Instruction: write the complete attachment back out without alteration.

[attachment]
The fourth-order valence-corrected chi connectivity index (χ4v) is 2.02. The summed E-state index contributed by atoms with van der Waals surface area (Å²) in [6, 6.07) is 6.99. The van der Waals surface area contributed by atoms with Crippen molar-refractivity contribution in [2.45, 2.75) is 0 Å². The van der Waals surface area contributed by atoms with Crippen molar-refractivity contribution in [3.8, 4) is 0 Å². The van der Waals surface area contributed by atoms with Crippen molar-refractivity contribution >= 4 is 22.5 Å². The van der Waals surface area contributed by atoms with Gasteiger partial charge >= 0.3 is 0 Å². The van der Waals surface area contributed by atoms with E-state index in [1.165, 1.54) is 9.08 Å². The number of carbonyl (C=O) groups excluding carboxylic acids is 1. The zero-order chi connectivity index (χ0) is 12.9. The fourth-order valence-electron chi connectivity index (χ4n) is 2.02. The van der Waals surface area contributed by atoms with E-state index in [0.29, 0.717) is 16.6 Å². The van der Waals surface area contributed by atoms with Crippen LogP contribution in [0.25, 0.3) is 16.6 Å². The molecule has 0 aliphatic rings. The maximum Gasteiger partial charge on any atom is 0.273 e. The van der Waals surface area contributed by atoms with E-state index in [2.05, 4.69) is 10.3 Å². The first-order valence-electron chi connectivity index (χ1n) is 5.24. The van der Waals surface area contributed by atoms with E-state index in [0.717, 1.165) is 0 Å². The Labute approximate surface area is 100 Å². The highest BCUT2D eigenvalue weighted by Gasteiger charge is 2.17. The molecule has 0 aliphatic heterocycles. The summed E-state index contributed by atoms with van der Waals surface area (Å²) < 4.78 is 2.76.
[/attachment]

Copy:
The fourth-order valence-corrected chi connectivity index (χ4v) is 2.02. The summed E-state index contributed by atoms with van der Waals surface area (Å²) in [6, 6.07) is 6.99. The van der Waals surface area contributed by atoms with Crippen molar-refractivity contribution in [2.45, 2.75) is 0 Å². The van der Waals surface area contributed by atoms with Crippen molar-refractivity contribution in [3.8, 4) is 0 Å². The van der Waals surface area contributed by atoms with Crippen molar-refractivity contribution >= 4 is 22.5 Å². The van der Waals surface area contributed by atoms with Gasteiger partial charge >= 0.3 is 0 Å². The van der Waals surface area contributed by atoms with E-state index in [1.165, 1.54) is 9.08 Å². The number of carbonyl (C=O) groups excluding carboxylic acids is 1. The zero-order chi connectivity index (χ0) is 12.9. The fourth-order valence-electron chi connectivity index (χ4n) is 2.02. The van der Waals surface area contributed by atoms with E-state index in [0.29, 0.717) is 16.6 Å². The van der Waals surface area contributed by atoms with Crippen LogP contribution in [0.25, 0.3) is 16.6 Å². The molecule has 0 aliphatic rings. The maximum Gasteiger partial charge on any atom is 0.273 e. The van der Waals surface area contributed by atoms with E-state index in [2.05, 4.69) is 10.3 Å². The first-order valence-electron chi connectivity index (χ1n) is 5.24. The van der Waals surface area contributed by atoms with E-state index in [0.717, 1.165) is 0 Å². The Labute approximate surface area is 100 Å². The highest BCUT2D eigenvalue weighted by Gasteiger charge is 2.17. The molecule has 0 aliphatic heterocycles. The summed E-state index contributed by atoms with van der Waals surface area (Å²) < 4.78 is 2.76.